The Chamberlain Files | Homepage
Revealed: council sold Harborne’s Martineau Centre for housing two years ago

Revealed: council sold Harborne’s Martineau Centre for housing two years ago

🕔04.Sep 2014

A former Birmingham primary school and playing fields at the centre of a bitter planning battle was secretly sold to a house building company by the city council in 2012, Chamberlain Files can reveal.

For two years Quinton Labour councillors have been campaigning to stop Persimmon Homes from building houses on land occupied by the Martineau Centre in Balden Road, Harborne.

But it can now be revealed that the Labour-controlled council has already sold the land to Persimmon, subject to planning permission being granted for housing.

In order to seal the deal with the council, Persimmon agreed to provide an all-weather sports pitch at nearby Lordswood School to compensate for the loss of playing fields.

A copy of the sale contract from November 2012, seen by Chamberlain Files, states that the deal will go ahead if Persimmon Homes planning permission both for housing and the new sports pitch.

It also requires Persimmon to pay a deposit to the council by the end of March 2013.

The battle by Quinton residents to save the Martineau Centre is symbolic of Birmingham’s wider issues with housing development. The council says it needs to build up to 80,000 new homes in and around the city to address an acute housing shortage but most applications spark noisy protests which then places local councillors under pressure to oppose development.

Campaigners in Quinton began to suspect in 2009 that the then Tory-Lib Dem controlled council was lining up the Martineau Centre for disposal. The building, most recently used as a training and conference centre, had been closed for some time and poorly maintained.

A protest group called the Martineau Ten sprang up in an attempt to retain the building for community use, but the council appointed surveyors to value the site in 2007 and then moved quickly, but secretly, to dispose of the land for housing.

Birmingham city council planning committee rejected Persimmon’s application to build 129 houses on the site last summer after Labour councillors in Quinton argued that development on playing fields was contrary to council policy.

The council’s planning policies state that development can only be permitted on sports pitches in exceptional circumstances. Persimmon’s application, though, was backed by Sport England who said the new all-weather pitch at Lordswood School would make up for the loss of playing fields.

Persimmon Homes has appealed against the refusal and the matter is now in the hands of the Planning Inspectorate which will consider the appeal in October. The company has also submitted a further application for planning permission to build 121 houses on the Martineau Centre site.

Former Quinton Tory councillor Peter Smallbone is questioning whether the council has a conflict of interest, having sold the land subject to approval for development being granted by the council’s own planning committee.

Mr Smallbone, who lost his Quinton seat in June 2012 five months before the council agreed to sell Martineau Centre to Persimmon Homes, said: “For nearly two years Labour politicians have been campaigning to ‘save the Martineau Centre’ when the Labour-controlled council had already sold it.

“To my knowledge, the ward councillors, all Labour, have never revealed the existence of this contract despite innumerable meetings and other opportunities to do so.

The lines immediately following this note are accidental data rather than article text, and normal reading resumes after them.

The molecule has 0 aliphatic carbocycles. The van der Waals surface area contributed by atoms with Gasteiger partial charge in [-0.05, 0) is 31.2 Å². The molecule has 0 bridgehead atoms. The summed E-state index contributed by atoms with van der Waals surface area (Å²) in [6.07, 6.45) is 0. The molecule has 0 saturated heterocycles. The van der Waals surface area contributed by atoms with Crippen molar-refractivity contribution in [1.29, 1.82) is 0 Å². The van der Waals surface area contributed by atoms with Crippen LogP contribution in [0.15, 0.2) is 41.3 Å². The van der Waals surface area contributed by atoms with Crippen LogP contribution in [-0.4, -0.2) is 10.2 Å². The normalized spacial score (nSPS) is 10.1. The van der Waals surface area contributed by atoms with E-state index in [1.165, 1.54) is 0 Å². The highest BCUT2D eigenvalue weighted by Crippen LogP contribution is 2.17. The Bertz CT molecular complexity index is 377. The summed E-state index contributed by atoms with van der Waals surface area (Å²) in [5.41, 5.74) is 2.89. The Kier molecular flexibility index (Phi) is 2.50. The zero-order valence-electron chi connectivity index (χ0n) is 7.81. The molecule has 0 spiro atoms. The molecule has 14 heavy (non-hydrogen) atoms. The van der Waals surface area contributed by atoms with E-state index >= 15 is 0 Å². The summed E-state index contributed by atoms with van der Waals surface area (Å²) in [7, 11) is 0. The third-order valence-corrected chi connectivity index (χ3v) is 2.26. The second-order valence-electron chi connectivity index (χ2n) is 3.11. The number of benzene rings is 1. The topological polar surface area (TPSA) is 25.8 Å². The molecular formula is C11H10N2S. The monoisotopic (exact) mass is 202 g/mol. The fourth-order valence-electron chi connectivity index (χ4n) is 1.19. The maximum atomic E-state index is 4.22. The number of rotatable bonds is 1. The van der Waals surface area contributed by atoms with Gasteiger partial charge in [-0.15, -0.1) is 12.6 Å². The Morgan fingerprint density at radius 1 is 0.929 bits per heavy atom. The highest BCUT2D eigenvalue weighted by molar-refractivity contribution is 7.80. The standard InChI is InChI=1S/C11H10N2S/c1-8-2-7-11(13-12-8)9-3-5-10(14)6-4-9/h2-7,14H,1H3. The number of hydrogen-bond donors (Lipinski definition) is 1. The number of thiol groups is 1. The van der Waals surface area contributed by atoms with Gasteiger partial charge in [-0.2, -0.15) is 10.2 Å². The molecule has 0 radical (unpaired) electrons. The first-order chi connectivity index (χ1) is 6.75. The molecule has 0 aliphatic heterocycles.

“The detail of the contract makes reference to the approval of two planning applications before the money is handed over, so it is quite clear that what we’re currently seeing regarding planning applications for the site is a deliberate strategy that was agreed with the council from the outset.

“As the council is also the relevant planning authority, this may actually give rise to a conflict of interest.”

Mr Smallbone is organising a residents’ petition asking the council to cancel its contract with Persimmon Homes.

Quinton Labour councillor Caroline Badley is also organising a petition that opposes Persimmon’s latest attempt to secure permission to develop the site.

She said in a letter to a constituent that she was “confused” as to why Persimmon had submitted a fresh application when the firm’s appeal against refusal of planning permission was yet to be heard.

Cllr Badley said she believed Persimmon hoped to get the new application approved by the city planning committee in the summer “when lots of people are away” and save them the cost of the appeal.

* Update, 4th September 2014: Birmingham City Council Planning Committee has approved demolition of Martineau Centre and approved development of 121 homes. 

Similar Articles

The ins, outs and whereabouts of fly-tipping

The ins, outs and whereabouts of fly-tipping 0

On the day Birmingham's latest bin strike starts up, Chris Game throws a political dead

Why voter registration matters

Why voter registration matters

In 1967/68, while attempting concurrently to write a PhD thesis (no!) and earn enough to

Brexit Citizens’ Assembly – does it stand a chance?

Brexit Citizens’ Assembly – does it stand a chance?

I’m starting this blog on Blue Monday, so thought I’d open cheerily with a leftover

130 years on – a council with lessons still to learn

130 years on – a council with lessons still to learn

This week, Birmingham has been marking 130 years as a city. It has much to

20,000 council employees made redundant since 2010

20,000 council employees made redundant since 2010

The lifestyle magazine, Esquire, reckoned that three really ‘Can’t Miss’ gifts for men this Christmas

About Author

Chamberlain Files Weekly

Don't miss a thing! Sign up for our free weekly summary of the Chamberlain Files from RJF Public Affairs.
* = required field

powered by MailChimp!

Our latest tweets

Published by

Published by


Our community